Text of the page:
In today's world, protruding ears are no laughing matter

May 2, 2011

Should children undergo plastic surgery to prevent bullying?
Should children undergo plastic surgery to prevent bullying?

Seven-year-old Samantha Shaw of South Dakota traveled to New York City to undergo surgery to pin back both protruding ears and fix a fold in her right ear. The otoplasty procedure was provided free of charge by the Little Baby Face Foundation. The goal of the surgery was to prevent future bullying, but now Samantha’s mom is taking some heat.

Nay sayers like Cheryl Rode, director of clinical operations at the San Diego Center for Children, are horrified at cosmetic surgery in one so young. “Changing appearance is not the solution. We never want to hold the victim responsible for the bullying.” Responsibility for change must lie within schools and other social structures children live in.

Samantha’s surgeon says that protruding ears are not a cosmetic issue. “Any ‘abnormality’ can lead to torture on the playground.” Some experts say that bullying can cause depression and academic difficulties.

Samantha told Juju Chang of “Good Morning America” that she hasn't actually been bullied. But, according to her mom, mean comments were made in front of Samantha; surgery was preventive, so Samantha wouldn't get bullied.”

The decision for a child to undergo otoplasty is personal for each family, but the first step is always a rigorous assessment of the child’s condition by a board-certified plastic surgeon. Otoplasty costs between $5,000 and $10,000 and is no longer covered by insurance. Though the ear is 90 percent of adult size by six years of age, surgery should be considered when the child begins to voice concerns about their ears. When the child is involved, they are more likely to better tolerate surgery and the required recovery.

According to the American Society for Aesthetic Plastic Surgery, over the past decade the number of children and teens who underwent cosmetic surgery increased nearly 30 percent. In those under 18, otoplasty was the most frequently performed procedure in 2010.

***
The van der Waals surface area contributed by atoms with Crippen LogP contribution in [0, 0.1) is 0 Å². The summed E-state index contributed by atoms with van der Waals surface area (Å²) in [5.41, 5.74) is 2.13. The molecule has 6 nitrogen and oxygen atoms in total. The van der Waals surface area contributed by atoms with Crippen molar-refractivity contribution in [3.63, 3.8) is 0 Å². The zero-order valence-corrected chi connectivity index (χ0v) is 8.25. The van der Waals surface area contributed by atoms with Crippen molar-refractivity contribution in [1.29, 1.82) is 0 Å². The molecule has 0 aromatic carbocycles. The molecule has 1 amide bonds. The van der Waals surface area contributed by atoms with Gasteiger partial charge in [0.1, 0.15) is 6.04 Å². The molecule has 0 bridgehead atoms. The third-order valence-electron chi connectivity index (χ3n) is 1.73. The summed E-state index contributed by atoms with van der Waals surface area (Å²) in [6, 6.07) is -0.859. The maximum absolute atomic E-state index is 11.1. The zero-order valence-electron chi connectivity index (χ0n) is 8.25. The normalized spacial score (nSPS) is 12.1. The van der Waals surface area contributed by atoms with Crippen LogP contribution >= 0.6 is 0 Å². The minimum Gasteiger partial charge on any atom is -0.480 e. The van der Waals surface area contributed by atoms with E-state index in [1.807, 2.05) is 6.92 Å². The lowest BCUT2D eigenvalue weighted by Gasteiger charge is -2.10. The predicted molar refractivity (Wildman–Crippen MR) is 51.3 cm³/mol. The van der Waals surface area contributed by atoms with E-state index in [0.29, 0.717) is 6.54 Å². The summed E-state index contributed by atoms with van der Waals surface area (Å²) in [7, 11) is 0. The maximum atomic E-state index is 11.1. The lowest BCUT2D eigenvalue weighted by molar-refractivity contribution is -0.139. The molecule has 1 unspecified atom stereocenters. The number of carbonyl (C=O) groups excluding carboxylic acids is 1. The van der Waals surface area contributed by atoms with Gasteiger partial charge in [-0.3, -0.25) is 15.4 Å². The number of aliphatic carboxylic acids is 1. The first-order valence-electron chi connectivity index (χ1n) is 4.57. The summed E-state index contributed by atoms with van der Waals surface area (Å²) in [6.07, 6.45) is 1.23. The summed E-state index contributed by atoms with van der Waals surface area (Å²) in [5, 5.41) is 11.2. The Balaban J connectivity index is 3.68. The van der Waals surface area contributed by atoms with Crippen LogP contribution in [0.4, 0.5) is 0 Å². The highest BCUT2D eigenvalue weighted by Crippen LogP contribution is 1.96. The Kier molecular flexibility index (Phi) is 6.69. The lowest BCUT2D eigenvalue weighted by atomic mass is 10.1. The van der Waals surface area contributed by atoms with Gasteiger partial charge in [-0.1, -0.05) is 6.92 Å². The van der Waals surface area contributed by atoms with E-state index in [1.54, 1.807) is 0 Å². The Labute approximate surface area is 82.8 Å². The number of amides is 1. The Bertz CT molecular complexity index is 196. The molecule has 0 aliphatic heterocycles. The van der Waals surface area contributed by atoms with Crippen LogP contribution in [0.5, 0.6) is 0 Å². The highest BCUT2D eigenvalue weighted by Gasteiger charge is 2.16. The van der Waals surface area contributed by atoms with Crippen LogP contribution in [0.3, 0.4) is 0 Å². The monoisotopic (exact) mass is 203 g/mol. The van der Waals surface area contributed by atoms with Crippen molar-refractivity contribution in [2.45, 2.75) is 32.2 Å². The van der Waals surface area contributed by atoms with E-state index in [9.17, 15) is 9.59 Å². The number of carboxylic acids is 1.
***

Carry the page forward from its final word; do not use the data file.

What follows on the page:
The mission of the American Society for Aesthetic Plastic Surgery (ASAPS) includes medical education, public education and patient advocacy. Plastic Surgery News Briefs are summaries of current stories found through various news and magazine outlets that relate to or mention plastic surgery and cosmetic procedures. The views expressed in these news articles do not necessarily reflect the opinions of ASAPS, but are merely published as an educational service to our members and the general public. For additional information on these subjects and other plastic surgery related topics, please go to www.surgery.org

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About ASAPS
The American Society for Aesthetic Plastic Surgery (ASAPS), is recognized as the world’s leading organization devoted entirely to aesthetic plastic surgery and cosmetic medicine of the face and body.  ASAPS is comprised of over 2,600 Plastic Surgeons; active members are certified by the American Board of Plastic Surgery (USA) or by the Royal College of Physicians and Surgeons of Canada and have extensive training in the complete spectrum of surgical and non-surgical aesthetic procedures. International active members are certified by equivalent boards of their respective countries. All members worldwide adhere to a strict Code of Ethics and must meet stringent membership requirements.

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